In denying the petition, the DAR Regional Director concluded, among other things, that (1) the properties were not directly, actually, and exclusively used for pasture; (2) based on the documents presented, there was no clear and convincing proof that petitioner intended or manifested its intention of maintaining the whole area for cattle ranching; (3) petitioner sold its entire herd of cattle to Monterey Farms Corporation when the latter leased the property from the petitioner; (4) the peace and order situation due to the presence of NPA rebels in Masbate at that time was not the primary reason for the discontinuance of any business activity in the area, considering that it did not prevent Monterey from leasing the property and its subsequent offer to renew the contract of lease after its termination; and (5) the petitioner does not have the authority from the current owner of the property previously covered by TCT-3542 to file the petition in its behalf.
filed a Motion for Reconsideration, which was denied in the Order
then appealed the Order to the Secretary of Agrarian Reform. Petitioner also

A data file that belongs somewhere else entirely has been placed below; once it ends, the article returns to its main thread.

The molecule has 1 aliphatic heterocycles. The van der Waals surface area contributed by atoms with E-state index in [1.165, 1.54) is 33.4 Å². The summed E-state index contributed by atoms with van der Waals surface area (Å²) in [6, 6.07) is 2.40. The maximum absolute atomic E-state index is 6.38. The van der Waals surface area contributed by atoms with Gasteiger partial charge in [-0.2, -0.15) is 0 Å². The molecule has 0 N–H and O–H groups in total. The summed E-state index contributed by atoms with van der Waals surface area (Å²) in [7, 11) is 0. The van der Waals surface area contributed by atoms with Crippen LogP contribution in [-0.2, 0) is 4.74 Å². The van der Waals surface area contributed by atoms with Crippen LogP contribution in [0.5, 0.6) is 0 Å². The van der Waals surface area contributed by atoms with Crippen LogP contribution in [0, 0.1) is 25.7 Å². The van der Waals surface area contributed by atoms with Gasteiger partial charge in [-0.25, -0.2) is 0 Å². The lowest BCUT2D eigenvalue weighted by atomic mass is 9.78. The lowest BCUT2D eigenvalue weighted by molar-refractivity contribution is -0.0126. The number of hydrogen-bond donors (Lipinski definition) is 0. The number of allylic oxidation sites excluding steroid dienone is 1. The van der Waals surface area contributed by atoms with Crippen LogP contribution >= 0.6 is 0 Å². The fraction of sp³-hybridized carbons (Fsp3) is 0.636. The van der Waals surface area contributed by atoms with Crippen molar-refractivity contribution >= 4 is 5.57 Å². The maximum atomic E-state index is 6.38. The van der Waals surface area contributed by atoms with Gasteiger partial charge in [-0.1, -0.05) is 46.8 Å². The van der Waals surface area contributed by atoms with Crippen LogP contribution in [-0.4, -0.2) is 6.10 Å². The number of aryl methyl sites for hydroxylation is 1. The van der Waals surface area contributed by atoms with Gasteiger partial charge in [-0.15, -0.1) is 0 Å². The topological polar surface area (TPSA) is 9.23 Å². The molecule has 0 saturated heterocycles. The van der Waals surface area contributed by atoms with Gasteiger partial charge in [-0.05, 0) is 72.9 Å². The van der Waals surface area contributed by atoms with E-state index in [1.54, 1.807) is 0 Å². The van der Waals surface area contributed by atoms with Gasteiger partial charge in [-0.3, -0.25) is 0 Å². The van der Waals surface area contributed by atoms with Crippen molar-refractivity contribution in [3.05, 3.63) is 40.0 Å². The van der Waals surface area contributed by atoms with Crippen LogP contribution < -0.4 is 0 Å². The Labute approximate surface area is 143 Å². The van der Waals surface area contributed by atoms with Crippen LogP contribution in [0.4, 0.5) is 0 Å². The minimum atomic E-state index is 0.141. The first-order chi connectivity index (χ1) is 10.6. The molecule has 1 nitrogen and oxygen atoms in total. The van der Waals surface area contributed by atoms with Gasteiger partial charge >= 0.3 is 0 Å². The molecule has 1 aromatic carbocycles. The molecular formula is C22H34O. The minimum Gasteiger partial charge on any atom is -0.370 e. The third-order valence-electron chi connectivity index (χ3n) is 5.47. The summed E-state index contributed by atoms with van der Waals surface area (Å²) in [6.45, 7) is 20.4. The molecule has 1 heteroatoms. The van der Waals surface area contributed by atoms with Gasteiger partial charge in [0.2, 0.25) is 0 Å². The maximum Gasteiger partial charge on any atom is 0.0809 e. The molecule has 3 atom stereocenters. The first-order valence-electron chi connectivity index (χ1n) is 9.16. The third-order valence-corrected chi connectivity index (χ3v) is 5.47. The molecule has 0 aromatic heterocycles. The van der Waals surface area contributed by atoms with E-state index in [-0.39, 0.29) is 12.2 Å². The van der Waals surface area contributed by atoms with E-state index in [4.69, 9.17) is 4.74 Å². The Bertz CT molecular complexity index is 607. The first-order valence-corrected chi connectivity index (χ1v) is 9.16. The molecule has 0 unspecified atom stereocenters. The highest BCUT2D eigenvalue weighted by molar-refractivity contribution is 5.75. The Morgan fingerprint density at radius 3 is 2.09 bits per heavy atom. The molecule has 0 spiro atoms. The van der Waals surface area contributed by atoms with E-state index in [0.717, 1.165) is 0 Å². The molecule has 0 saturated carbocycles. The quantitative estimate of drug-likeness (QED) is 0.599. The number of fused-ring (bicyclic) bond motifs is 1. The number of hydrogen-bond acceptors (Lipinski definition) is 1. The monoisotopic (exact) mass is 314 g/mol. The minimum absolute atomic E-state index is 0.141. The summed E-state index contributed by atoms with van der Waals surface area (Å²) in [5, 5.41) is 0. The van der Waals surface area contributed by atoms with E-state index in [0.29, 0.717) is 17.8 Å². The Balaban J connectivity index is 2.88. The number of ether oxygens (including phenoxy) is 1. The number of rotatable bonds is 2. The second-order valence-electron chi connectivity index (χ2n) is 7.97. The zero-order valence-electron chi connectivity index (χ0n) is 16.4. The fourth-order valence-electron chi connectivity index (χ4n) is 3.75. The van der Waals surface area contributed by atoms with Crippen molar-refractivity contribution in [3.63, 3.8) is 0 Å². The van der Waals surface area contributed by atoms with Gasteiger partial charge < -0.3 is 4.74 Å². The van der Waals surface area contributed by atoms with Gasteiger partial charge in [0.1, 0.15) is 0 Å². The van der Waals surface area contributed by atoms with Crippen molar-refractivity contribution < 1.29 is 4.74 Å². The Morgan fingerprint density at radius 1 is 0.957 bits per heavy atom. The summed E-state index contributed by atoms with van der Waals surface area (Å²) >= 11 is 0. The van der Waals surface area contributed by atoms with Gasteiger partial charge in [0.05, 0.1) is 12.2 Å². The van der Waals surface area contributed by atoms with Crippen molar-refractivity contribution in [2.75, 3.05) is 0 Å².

filed two separate motions for ocular inspections dated
WHEREFORE, IN VIEW OF ALL THE ABOVE, the assailed
Order of [the] DAR Regional Director, Region V[,] dated
1. Dismissing the instant Appeal for lack of merit;
2. Ordering the coverage of all the subject lands under the Comprehensive Agrarian Reform Program. Accordingly, the MARO concerned, with the assistance of the DA representative, should identify the portions and areas which are not suited for agriculture and exclude the same from the coverage of the program;
3. Directing the MARO, through the PARO of Masbate,
4. Ordering the MARO concerned with the assistance of the BARC concerned, to identify the qualified beneficiaries over the subject lands;
5. Directing the DAR Regional Director, Region V, to send a survey team to conduct the necessary survey of the areas of the subject lands which are suited for agriculture and the respective areas which will be allocated to qualified beneficiaries;